If you have the floorspace to be able to comfortably accommodate it, good old-fashioned wardrobes (sliding doors are the most space efficient) and chests of draws can often fit a lot more than you’d expect, and remain and excellent storage solution. You could even splash out on a bespoke fitted unit built into an awkward wall. If you don’t have the room or budget for a full-sized option, skinnier sets of draws can often fit into unusually shaped corners and are great for smaller bits like underwear and accessories. 

For these larger pieces of furniture, make sure to use features like draw separators, wardrobe organisers, or even regular plastic crates. This makes these options more useable - no more pulling everything out of a draw to find your favourite top - and stops items from getting lost in swathes of assorted stuff. 

If floor space is at more of a premium, easily moveable choice like hampers and storage bins can give you move flexibility in how you use the space.

Using Wall Space

If this isn’t an option, vertical space is truly your friend. Shelves can be cut to fit into almost any awkward space, and they aren’t only for books. Why not set some sturdy ones high up on your wall (maybe even over your doorframe if you’re blessed with a high ceiling) fill up some colourful storage boxes and keep your sightlines completely free of clutter. 

Other possibilities for making the most of your vertical space include using pegs or rails for hanging your belongings, nets for hammocks to gather and display soft furnishings or stuffed toys, and box shelves to display special somethings. 

Working with your Routine

Ensure that the things you need every day have a particular place they always return to, which won’t be covered even on your messier days. Small dishes or racks for particular pieces of jewellery are popular, or a charging stand for your phone.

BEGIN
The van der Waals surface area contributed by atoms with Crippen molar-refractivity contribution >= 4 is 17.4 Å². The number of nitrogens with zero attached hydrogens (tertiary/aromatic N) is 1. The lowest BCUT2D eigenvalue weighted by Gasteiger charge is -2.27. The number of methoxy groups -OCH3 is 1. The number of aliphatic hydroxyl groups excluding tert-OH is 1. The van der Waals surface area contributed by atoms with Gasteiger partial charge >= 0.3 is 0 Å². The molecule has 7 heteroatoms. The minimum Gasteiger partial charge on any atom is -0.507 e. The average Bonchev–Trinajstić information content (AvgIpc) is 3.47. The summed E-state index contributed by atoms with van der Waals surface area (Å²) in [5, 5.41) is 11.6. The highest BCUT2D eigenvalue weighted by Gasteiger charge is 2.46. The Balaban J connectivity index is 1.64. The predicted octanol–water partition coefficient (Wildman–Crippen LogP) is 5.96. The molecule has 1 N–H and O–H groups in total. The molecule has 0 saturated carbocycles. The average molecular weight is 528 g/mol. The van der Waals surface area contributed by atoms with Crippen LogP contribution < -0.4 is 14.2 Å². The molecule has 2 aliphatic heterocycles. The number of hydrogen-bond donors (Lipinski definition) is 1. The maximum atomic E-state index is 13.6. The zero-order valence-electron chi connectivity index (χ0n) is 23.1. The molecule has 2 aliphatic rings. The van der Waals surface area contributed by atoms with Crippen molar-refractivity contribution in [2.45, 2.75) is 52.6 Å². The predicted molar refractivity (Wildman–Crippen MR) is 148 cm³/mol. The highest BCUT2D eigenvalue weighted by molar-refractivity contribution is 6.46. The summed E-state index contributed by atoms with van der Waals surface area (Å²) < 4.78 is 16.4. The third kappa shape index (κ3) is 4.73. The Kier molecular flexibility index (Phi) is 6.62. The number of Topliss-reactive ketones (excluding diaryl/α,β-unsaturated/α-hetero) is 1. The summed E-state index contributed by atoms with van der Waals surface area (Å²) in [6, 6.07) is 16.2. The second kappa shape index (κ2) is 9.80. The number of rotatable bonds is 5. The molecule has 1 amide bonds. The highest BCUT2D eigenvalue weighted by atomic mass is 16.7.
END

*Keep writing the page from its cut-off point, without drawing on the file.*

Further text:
Another innovative use of space is to use the back of the bedroom door for everything you might need for a quick trip out - your favourite handbag and purse, a brolly, comfortable shoes, and a warm outer layer, for example. 

Cleaning a Small Bedroom

Keeping small bedrooms clean can be as difficult as keeping them tidy. Some hoovers can struggle with tight corners and bedroom knickknacks seem to endlessly attract dust. 

Here are a few tips to manage the space.

  • Keep anything that might be stored long-term (for half a year, for example) in sealed containers such as lidded plastic crates or vac-packed bags. This prevents them from fading, becoming musty, or gathering dust.
  • Invest in a hand-held vacuum - much easier for successfully navigating small spaces
  • Regularly open any windows to freshen the air in the room and let out any condensation which may build up
  • When choosing objects you always want on open air display, prioritise knick-knacks which are easy to move around for dusting and have a smooth finish. Fabric items, Lego, and unvarnished ceramics are all notoriously difficult to dust, as are some plants. This can mean they gather allergens as well as looking dull over time. Consider putting these elsewhere inside glass or plastic display cases.
  • Arrange to have your mattress deep cleaned about twice a year. With small bedrooms, you’re likely to regularly use the bed as a seat and lounging space as well as to sleep in. Considering adults lose approximately 285mls of fluid a night and 454g of dead skin a year, this means your mattress could probably do with some TLC. This helps to keep your bedding hygienic, fresh, and cuts down the possibility of creepy crawlies deciding to share your bed.